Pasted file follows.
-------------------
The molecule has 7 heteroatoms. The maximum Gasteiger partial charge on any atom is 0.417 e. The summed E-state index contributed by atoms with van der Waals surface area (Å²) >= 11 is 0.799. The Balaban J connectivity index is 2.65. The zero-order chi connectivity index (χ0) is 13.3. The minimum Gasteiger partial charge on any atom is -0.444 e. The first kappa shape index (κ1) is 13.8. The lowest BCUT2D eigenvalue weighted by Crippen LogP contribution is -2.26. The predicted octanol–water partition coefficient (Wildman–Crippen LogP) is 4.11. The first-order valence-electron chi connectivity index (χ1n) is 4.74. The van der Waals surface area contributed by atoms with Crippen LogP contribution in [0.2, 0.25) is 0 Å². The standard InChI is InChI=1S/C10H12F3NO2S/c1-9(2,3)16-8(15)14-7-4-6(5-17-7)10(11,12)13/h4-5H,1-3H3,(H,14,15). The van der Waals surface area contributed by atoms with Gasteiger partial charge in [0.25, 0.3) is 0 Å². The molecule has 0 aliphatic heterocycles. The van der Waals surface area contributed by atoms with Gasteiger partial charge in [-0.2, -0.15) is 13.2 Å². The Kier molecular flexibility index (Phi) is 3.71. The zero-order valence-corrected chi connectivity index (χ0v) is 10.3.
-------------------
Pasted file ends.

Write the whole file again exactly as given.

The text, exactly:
The molecule has 7 heteroatoms. The maximum Gasteiger partial charge on any atom is 0.417 e. The summed E-state index contributed by atoms with van der Waals surface area (Å²) >= 11 is 0.799. The Balaban J connectivity index is 2.65. The zero-order chi connectivity index (χ0) is 13.3. The minimum Gasteiger partial charge on any atom is -0.444 e. The first kappa shape index (κ1) is 13.8. The lowest BCUT2D eigenvalue weighted by Crippen LogP contribution is -2.26. The predicted octanol–water partition coefficient (Wildman–Crippen LogP) is 4.11. The first-order valence-electron chi connectivity index (χ1n) is 4.74. The van der Waals surface area contributed by atoms with Crippen LogP contribution in [0.2, 0.25) is 0 Å². The standard InChI is InChI=1S/C10H12F3NO2S/c1-9(2,3)16-8(15)14-7-4-6(5-17-7)10(11,12)13/h4-5H,1-3H3,(H,14,15). The van der Waals surface area contributed by atoms with Gasteiger partial charge in [0.25, 0.3) is 0 Å². The molecule has 0 aliphatic heterocycles. The van der Waals surface area contributed by atoms with Gasteiger partial charge in [-0.2, -0.15) is 13.2 Å². The Kier molecular flexibility index (Phi) is 3.71. The zero-order valence-corrected chi connectivity index (χ0v) is 10.3.